Keeping it clean: Using a clean team to unlock M&A transactions and manage competitively sensitive information

The evaluation of a potential merger or acquisition typically necessitates the sharing of confidential information, usually via a formal due diligence investigation. Naturally, the due diligence investigation is usually undertaken at the outset of the process to allow the potential bidder (or both parties, as applicable) to assess the suitability of the transaction and to inform negotiations.

17 Apr 2024 5 min read Corporate & Commercial Alert Article

At a glance

  • The evaluation of a potential merger or acquisition typically necessitates the sharing of confidential or competitively sensitive information, usually via a formal due diligence investigation.
  • However, the Competition Act 89 of 1998 (as amended) prohibits anti-competitive and collusive behaviour that can be facilitated via the sharing of such competitively sensitive information between competitors.
  • In the context of sharing information during a potential merger or acquisition, parties can manage this risk by using a ‘clean team’ arrangement wherein only a select group of ring-fenced individuals are designated to receive and review competitively sensitive information without it being shared with the recipient’s broader team. 

In many cases, a target company and a potential bidder operate in the same sector and may even operate as direct competitors to each other.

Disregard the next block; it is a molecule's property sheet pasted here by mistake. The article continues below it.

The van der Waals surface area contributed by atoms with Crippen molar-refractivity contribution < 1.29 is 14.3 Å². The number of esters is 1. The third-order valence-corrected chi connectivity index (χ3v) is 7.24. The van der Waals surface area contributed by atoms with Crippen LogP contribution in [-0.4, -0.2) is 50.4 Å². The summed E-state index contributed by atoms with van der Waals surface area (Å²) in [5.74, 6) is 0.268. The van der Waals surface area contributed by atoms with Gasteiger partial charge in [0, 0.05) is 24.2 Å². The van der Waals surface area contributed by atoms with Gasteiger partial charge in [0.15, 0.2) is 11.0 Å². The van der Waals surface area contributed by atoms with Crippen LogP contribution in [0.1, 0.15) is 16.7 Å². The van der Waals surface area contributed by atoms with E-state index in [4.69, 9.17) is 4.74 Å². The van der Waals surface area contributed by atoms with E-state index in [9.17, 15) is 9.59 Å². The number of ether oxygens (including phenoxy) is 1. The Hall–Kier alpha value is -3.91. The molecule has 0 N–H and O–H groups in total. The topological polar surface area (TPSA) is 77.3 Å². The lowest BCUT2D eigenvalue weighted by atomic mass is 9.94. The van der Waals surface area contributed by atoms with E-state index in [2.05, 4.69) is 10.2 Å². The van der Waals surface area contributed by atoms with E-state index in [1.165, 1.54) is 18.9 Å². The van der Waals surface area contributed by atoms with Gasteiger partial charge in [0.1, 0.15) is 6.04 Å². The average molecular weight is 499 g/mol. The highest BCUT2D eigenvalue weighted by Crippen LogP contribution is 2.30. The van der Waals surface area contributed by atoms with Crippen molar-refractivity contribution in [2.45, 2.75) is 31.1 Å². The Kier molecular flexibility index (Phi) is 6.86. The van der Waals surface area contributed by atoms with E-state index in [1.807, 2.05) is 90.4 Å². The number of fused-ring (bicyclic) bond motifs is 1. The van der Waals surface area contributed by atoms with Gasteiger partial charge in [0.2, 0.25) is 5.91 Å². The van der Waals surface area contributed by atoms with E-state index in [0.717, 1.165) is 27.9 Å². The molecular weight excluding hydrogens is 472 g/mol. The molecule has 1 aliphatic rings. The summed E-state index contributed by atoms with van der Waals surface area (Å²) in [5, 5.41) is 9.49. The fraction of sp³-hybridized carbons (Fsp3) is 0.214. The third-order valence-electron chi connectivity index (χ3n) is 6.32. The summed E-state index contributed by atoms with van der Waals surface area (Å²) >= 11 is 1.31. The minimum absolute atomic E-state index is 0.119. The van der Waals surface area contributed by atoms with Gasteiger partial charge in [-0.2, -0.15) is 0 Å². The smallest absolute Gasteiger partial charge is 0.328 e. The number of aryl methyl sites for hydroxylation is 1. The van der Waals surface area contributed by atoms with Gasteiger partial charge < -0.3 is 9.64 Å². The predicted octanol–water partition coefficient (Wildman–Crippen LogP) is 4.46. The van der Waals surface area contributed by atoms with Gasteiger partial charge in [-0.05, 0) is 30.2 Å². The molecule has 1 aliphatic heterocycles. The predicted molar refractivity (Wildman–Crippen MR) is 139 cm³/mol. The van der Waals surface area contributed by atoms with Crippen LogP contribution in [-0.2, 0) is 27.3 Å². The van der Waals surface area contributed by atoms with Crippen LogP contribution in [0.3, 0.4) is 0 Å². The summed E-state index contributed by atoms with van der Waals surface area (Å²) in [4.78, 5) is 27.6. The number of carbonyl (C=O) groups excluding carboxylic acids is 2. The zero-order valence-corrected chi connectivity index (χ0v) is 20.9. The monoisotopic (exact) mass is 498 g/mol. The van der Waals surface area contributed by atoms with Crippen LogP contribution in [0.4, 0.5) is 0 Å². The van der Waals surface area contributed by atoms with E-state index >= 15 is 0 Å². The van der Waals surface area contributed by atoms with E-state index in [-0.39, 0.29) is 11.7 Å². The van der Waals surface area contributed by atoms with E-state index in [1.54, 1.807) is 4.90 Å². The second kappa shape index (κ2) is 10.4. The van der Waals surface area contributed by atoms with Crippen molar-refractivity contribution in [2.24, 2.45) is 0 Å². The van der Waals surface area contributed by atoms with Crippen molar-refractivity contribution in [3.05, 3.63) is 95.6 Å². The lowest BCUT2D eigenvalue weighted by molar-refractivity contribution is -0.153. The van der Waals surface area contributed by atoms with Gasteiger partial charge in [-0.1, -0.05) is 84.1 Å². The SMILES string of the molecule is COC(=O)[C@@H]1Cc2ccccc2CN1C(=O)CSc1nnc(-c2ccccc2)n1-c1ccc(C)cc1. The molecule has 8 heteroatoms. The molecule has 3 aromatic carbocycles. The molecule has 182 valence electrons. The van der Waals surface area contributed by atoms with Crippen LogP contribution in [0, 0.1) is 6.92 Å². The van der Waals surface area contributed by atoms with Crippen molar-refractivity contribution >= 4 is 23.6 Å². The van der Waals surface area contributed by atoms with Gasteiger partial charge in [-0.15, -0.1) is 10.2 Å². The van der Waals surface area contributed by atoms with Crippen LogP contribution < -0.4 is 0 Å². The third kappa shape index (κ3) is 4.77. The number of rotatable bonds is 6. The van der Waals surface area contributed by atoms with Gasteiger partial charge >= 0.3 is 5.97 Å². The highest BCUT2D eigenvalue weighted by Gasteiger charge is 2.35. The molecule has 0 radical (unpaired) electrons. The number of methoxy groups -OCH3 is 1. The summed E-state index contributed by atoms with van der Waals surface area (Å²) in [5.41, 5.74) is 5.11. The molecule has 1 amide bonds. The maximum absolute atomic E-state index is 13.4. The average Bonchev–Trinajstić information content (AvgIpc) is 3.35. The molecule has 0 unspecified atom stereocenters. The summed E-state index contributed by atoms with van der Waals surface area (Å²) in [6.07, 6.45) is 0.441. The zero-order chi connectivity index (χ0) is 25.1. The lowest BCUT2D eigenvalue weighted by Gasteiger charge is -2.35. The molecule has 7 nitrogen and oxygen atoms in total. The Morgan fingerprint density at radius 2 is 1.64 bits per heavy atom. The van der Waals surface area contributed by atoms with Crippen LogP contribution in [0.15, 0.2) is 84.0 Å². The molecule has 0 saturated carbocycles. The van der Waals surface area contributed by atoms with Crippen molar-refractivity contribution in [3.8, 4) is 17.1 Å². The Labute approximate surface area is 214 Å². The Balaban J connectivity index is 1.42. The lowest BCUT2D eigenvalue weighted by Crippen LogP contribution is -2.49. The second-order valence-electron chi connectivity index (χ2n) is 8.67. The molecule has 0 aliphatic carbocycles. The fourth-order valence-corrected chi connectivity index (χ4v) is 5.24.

The Competition Act 89 of 1998 (as amended) (Act) serves to, among other things, prevent anti-competitive and collusive behaviour that can be facilitated via the sharing of competitively sensitive information between competitors. For competition to operate effectively, each competitor must independently determine how it will conduct itself in a market. The exchange of competitively sensitive information between competitors may distort competition by reducing uncertainty about their future behaviour and lessening their decision-making independence.

Understanding the definitions

The Guidelines on the Exchange of Competitively Sensitive Information between Competitors published by the Competition Commission (Commission) on 24 February 2023, define:

  • Competitively sensitive information (CSI) as:
Information that is important to rivalry between competing firms and likely to have an appreciable impact on one or more of the parameters of competition (for example, price, output, product quality, product variety or innovation).
Competitively sensitive information could include prices, customer lists, production costs, quantities, turnovers, sales, capacities, qualities, marketing plans, risks, investments, technologies, research and development programmes and their results.”
  • Competitors as:
Firms that are in the same line of business in a particular market. This may include firms that actually compete with one another or have the potential to enter the relevant market and compete against one another. Competitors can, but need not, be in the same geographical market.”

In the context of a potential merger between two competitors (which, we reiterate, includes potential competitors, with the potential to be assessed on realistic grounds, not just as a theoretical possibility of entry), the question becomes: how does one facilitate the requisite information-sharing process without falling afoul of restricted practices in the Act?

A clean-team arrangement

In managing this risk, the establishment and utilisation of a ‘clean team’ arrangement is becoming a growing trend. A clean-team arrangement typically sees the establishment of a ring-fenced group of individuals (i.e. the ‘clean team’) designated to receive and review the relevant CSI without it being shared with the recipient’s broader team. By ‘quarantining’ the CSI within this closed group, the risk of an inadvertent leakage is mitigated.